"[A] bonkers dystopia of deprivation and decadence . . . While Tears of the Trufflepig details a scabrous alternate version of the border region, it eventually inhabits a strange, dreamlike landscape of mystical encounters and psychedelic visions. The hallucinatory ending is also right out of Pynchon and will leave readers of this breakout work thrilled and disoriented in equal measure." —Sam Sacks, The Wall Street Journal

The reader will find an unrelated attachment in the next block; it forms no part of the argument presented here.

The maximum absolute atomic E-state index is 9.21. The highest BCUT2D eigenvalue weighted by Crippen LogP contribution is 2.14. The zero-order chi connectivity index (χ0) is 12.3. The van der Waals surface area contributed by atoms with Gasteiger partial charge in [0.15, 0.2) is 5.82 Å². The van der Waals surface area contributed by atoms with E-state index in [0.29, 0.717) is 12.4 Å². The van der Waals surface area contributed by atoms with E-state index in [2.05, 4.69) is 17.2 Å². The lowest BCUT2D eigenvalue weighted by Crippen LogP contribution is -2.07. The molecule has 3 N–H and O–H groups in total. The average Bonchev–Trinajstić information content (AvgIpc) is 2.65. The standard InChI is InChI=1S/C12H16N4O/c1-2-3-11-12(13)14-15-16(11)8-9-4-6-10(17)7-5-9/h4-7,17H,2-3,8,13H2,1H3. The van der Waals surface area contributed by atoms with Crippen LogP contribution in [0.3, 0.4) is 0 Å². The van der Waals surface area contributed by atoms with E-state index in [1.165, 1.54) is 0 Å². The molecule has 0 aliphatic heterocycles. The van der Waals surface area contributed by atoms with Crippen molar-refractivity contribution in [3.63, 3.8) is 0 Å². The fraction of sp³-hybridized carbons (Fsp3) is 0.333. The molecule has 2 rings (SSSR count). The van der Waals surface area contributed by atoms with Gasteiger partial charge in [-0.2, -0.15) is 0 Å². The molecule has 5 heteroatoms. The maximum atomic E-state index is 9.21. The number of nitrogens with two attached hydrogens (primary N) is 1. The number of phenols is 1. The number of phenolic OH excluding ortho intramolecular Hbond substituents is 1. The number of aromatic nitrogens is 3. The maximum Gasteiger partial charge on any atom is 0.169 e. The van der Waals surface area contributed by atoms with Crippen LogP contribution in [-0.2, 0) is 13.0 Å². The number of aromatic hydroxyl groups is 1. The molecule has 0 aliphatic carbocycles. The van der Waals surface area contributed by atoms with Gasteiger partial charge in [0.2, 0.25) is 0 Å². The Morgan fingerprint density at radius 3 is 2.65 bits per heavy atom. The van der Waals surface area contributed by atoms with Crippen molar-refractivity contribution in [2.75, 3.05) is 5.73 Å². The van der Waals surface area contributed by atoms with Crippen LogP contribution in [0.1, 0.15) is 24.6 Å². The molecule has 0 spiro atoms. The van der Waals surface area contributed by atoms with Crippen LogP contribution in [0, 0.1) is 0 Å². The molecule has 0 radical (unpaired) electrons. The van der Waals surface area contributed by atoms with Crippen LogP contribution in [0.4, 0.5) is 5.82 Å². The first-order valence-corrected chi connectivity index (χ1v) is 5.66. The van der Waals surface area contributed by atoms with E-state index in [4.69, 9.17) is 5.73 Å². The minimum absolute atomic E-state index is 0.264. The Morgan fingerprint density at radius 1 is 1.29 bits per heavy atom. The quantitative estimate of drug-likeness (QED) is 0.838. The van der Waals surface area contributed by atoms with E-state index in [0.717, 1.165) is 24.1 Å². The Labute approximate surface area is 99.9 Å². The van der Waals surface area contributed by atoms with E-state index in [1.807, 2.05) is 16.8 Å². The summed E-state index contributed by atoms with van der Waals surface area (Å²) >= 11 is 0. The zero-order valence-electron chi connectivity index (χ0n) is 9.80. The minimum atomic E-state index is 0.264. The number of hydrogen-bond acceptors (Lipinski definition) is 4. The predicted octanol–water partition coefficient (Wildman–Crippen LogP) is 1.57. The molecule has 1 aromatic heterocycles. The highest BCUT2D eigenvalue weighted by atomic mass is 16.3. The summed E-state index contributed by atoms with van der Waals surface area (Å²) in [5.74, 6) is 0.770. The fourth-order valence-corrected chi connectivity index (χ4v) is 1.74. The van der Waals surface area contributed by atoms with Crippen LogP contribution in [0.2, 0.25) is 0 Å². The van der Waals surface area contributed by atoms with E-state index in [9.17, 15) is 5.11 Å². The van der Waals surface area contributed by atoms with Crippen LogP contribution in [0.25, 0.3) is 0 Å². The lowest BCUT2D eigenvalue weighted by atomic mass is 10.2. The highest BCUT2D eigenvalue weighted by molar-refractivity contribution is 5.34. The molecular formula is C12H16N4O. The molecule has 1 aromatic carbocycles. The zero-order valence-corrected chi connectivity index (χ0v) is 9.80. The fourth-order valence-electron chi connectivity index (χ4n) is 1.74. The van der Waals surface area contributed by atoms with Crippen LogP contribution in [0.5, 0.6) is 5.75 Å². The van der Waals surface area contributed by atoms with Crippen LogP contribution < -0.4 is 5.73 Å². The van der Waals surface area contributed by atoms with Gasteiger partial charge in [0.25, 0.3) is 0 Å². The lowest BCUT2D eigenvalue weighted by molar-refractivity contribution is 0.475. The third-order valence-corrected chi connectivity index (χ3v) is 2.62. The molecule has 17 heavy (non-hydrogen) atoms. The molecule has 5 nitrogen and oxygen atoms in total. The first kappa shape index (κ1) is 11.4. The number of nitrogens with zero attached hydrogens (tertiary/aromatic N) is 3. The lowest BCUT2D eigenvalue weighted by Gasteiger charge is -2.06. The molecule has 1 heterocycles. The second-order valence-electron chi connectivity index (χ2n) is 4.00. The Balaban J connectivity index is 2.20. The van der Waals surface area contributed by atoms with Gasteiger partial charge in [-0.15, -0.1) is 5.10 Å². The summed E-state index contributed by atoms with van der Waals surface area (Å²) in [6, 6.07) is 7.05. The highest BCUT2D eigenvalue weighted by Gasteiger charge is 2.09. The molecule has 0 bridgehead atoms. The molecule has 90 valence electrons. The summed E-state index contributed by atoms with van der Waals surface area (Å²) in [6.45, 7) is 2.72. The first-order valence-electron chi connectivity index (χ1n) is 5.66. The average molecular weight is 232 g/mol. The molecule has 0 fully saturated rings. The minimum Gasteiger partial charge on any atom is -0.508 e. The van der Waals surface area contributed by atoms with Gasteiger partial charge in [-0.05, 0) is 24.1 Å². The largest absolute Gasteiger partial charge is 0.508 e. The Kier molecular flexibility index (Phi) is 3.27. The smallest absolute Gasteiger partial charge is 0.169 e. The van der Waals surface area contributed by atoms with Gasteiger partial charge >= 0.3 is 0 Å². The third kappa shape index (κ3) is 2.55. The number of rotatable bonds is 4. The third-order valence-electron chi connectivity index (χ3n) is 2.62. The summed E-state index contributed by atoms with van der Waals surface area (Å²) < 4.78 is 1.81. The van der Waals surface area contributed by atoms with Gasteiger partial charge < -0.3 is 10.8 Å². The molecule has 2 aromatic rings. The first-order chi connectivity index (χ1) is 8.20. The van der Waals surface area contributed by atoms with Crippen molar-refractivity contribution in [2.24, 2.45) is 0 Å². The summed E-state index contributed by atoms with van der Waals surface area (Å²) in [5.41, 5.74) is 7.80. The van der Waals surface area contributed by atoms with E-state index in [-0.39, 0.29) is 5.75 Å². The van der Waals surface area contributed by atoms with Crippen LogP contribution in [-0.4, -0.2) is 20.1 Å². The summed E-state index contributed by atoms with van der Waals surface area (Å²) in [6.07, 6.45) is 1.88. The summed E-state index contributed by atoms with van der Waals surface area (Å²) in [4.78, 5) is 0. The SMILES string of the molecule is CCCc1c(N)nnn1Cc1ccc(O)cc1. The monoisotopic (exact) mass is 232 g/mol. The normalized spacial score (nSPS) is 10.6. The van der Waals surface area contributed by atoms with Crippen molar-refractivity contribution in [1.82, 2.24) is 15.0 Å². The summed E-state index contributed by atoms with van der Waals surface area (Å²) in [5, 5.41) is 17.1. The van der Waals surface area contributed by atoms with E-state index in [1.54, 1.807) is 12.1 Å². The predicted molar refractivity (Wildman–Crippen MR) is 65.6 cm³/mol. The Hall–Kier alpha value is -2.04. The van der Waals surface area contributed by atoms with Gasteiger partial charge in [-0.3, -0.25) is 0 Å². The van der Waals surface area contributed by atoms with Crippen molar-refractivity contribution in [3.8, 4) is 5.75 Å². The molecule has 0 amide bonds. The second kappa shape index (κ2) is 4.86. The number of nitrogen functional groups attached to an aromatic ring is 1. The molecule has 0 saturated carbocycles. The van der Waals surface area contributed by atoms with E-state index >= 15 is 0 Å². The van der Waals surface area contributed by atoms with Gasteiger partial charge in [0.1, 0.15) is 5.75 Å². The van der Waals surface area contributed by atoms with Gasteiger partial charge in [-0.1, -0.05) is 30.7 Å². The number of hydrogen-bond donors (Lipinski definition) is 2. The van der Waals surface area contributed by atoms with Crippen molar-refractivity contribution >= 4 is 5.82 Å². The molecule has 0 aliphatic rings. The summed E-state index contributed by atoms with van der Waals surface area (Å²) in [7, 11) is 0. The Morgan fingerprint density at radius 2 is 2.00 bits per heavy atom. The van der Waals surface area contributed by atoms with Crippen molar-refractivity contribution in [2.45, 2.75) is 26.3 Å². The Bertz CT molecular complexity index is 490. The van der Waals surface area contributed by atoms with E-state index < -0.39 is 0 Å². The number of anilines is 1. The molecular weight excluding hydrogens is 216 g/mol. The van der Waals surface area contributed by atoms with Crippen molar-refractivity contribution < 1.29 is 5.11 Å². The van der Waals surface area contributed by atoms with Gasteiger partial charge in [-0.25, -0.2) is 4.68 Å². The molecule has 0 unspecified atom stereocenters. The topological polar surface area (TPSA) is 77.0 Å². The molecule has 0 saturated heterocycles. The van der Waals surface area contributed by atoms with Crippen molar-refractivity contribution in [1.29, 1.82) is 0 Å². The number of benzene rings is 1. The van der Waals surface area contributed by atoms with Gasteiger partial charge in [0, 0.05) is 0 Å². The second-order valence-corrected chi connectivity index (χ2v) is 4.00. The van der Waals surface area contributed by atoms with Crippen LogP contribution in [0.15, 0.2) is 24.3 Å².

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“The drama, again and again, is a moment of discovery, when a person finds his or her nascent, hidden gift. It’s an epiphany of self-realization, or a sudden need to write five songs a day for two weeks, real songs, good songs that other people want to play, and Flores can let you hear them — almost alone among writers making up bands to write about, when Flores puts the lyrics he’s made up on the page they read like something people would actually sing. That the revelation fades, that people who for a brief time put something new into the world go back to the alcoholics and layabouts they always were, takes nothing away from their accomplishments, which glow on the page, making you wish you’d been there.” —Greil Marcus, Rolling Stone